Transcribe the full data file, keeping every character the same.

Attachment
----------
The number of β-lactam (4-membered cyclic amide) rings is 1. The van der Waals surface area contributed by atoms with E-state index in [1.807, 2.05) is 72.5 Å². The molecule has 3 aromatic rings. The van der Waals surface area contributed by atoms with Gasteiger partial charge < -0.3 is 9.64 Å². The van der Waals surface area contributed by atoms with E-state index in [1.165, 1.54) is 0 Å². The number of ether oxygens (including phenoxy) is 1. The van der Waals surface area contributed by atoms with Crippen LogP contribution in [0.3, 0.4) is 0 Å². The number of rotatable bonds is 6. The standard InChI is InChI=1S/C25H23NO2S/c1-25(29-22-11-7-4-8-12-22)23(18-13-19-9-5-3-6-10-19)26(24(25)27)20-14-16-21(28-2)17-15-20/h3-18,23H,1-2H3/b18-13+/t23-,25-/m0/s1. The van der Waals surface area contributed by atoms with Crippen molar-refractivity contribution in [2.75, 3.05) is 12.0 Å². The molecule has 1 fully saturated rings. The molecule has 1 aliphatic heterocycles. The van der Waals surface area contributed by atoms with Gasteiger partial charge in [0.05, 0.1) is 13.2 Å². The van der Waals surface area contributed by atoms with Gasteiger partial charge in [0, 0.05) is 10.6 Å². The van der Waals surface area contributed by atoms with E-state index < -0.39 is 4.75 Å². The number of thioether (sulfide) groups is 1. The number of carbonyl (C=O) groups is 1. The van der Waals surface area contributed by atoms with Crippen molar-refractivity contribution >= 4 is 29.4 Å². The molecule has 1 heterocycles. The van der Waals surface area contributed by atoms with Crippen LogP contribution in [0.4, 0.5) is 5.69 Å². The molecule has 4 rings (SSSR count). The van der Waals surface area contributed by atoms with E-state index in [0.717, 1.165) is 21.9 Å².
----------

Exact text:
The number of β-lactam (4-membered cyclic amide) rings is 1. The van der Waals surface area contributed by atoms with E-state index in [1.807, 2.05) is 72.5 Å². The molecule has 3 aromatic rings. The van der Waals surface area contributed by atoms with Gasteiger partial charge < -0.3 is 9.64 Å². The van der Waals surface area contributed by atoms with E-state index in [1.165, 1.54) is 0 Å². The number of ether oxygens (including phenoxy) is 1. The van der Waals surface area contributed by atoms with Crippen LogP contribution in [0.3, 0.4) is 0 Å². The number of rotatable bonds is 6. The standard InChI is InChI=1S/C25H23NO2S/c1-25(29-22-11-7-4-8-12-22)23(18-13-19-9-5-3-6-10-19)26(24(25)27)20-14-16-21(28-2)17-15-20/h3-18,23H,1-2H3/b18-13+/t23-,25-/m0/s1. The van der Waals surface area contributed by atoms with Crippen molar-refractivity contribution in [2.75, 3.05) is 12.0 Å². The molecule has 1 fully saturated rings. The molecule has 1 aliphatic heterocycles. The van der Waals surface area contributed by atoms with Gasteiger partial charge in [0.05, 0.1) is 13.2 Å². The van der Waals surface area contributed by atoms with Gasteiger partial charge in [0, 0.05) is 10.6 Å². The van der Waals surface area contributed by atoms with E-state index < -0.39 is 4.75 Å². The number of thioether (sulfide) groups is 1. The number of carbonyl (C=O) groups is 1. The van der Waals surface area contributed by atoms with Crippen molar-refractivity contribution >= 4 is 29.4 Å². The molecule has 1 heterocycles. The van der Waals surface area contributed by atoms with Crippen LogP contribution in [0.4, 0.5) is 5.69 Å². The molecule has 4 rings (SSSR count). The van der Waals surface area contributed by atoms with E-state index in [0.717, 1.165) is 21.9 Å².